The US House of Representatives elected Representative Paul Ryan as its new speaker today, replacing John Boehner and putting an end to weeks of disarray in the Republican Party.
Ryan won 236 votes among the 247 Republicans in the chamber, indicating that the Wisconsin congressman was deserted by only a handful of the hardline conservatives who pushed out Boehner earlier this month. Boehner, in a tearful farewell speech before the vote, said, "I leave with no regrets or burdens."
In a closed-door session yesterday, House Republicans chose the 45-year-old Ryan for the speakership over his main Republican challenger, Representative Daniel Webster of Florida.
Webster received nine votes today, while former Secretary of State Colin Powell and Representative Jim Cooper of Tennessee each received one vote.
Ryan now occupies what is often called the second most powerful position in Washington DC.
House Republicans have desperately been looking for someone to fill the top leadership position since Boehner announced plans to step down last month. Much of the chaos has come from the Freedom Caucus, a powerful faction of 38 hardline conservatives, which worked to oust Boehner and endorsed California Representative Kevin McCarthy to take his place.
McCarthy abruptly withdrew his candidacy for the position after the Freedom Caucus turned on him. It soon became clear that no one else, including Ryan, wanted the job.
But over the past month, Republicans have pleaded for Ryan to take the job, with many in the GOP saying he is the best — and perhaps last — chance to achieve solidarity in the party. Last week Ryan received a supermajority of support from the Freedom Caucus, whose support he said was essential before he agreed to take the job.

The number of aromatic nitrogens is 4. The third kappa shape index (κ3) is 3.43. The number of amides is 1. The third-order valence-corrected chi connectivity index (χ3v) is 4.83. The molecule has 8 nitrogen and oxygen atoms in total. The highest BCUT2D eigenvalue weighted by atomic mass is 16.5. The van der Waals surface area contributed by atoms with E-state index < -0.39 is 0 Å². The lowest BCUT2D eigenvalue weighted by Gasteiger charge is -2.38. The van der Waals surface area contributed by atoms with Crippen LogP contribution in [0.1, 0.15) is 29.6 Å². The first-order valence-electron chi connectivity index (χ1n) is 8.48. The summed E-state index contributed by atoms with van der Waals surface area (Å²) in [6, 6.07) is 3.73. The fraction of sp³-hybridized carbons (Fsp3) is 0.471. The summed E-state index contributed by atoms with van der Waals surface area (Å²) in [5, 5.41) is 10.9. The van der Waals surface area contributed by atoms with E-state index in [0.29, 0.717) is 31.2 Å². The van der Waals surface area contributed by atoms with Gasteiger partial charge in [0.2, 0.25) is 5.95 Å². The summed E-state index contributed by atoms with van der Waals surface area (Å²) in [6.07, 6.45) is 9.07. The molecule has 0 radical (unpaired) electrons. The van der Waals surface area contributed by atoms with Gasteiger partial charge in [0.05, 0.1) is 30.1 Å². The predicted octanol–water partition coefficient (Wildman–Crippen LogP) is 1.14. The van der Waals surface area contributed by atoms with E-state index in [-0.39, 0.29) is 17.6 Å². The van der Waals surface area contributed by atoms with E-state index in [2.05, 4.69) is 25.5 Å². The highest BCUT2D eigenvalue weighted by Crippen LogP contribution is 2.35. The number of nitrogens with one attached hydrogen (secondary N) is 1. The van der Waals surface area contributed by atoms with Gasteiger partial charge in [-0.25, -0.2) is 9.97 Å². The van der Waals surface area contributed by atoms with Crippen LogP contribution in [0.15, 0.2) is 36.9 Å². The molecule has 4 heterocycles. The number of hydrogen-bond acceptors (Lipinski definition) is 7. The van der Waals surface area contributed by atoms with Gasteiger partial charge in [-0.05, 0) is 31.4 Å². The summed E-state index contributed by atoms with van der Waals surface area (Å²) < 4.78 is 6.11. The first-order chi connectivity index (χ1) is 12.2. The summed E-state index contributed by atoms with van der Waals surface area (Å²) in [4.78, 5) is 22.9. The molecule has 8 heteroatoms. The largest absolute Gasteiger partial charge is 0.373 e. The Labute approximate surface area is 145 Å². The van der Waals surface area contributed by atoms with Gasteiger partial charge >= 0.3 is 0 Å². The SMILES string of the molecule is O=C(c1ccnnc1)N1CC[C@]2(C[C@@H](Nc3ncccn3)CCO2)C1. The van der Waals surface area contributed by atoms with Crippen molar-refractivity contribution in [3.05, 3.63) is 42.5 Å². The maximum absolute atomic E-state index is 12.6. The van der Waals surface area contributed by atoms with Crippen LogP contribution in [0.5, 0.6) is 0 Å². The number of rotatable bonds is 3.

In 2012, Republican presidential candidate Mitt Romney picked Ryan as his vice presidential nominee. Ryan is currently the chairman of the House Ways and Means Committee.
Ryan is the architect of conservative budget plans that sought to rein in federal spending in part by cutting federal retirement and health insurance plans.
As the 54th speaker, Ryan's first challenge will be to avoid a government shutdown on December 11 when funds for an array of federal agencies expire.
In what could have been a direct warning to the Freedom Caucus members, who sat listening to Boehner's farewell from their seats, the departing speaker advised, "Real change takes time. Yes, freedom makes all things possible, but patience is what makes all things real. So believe in the long, slow struggle."
Reuters News Agency contributed to this report.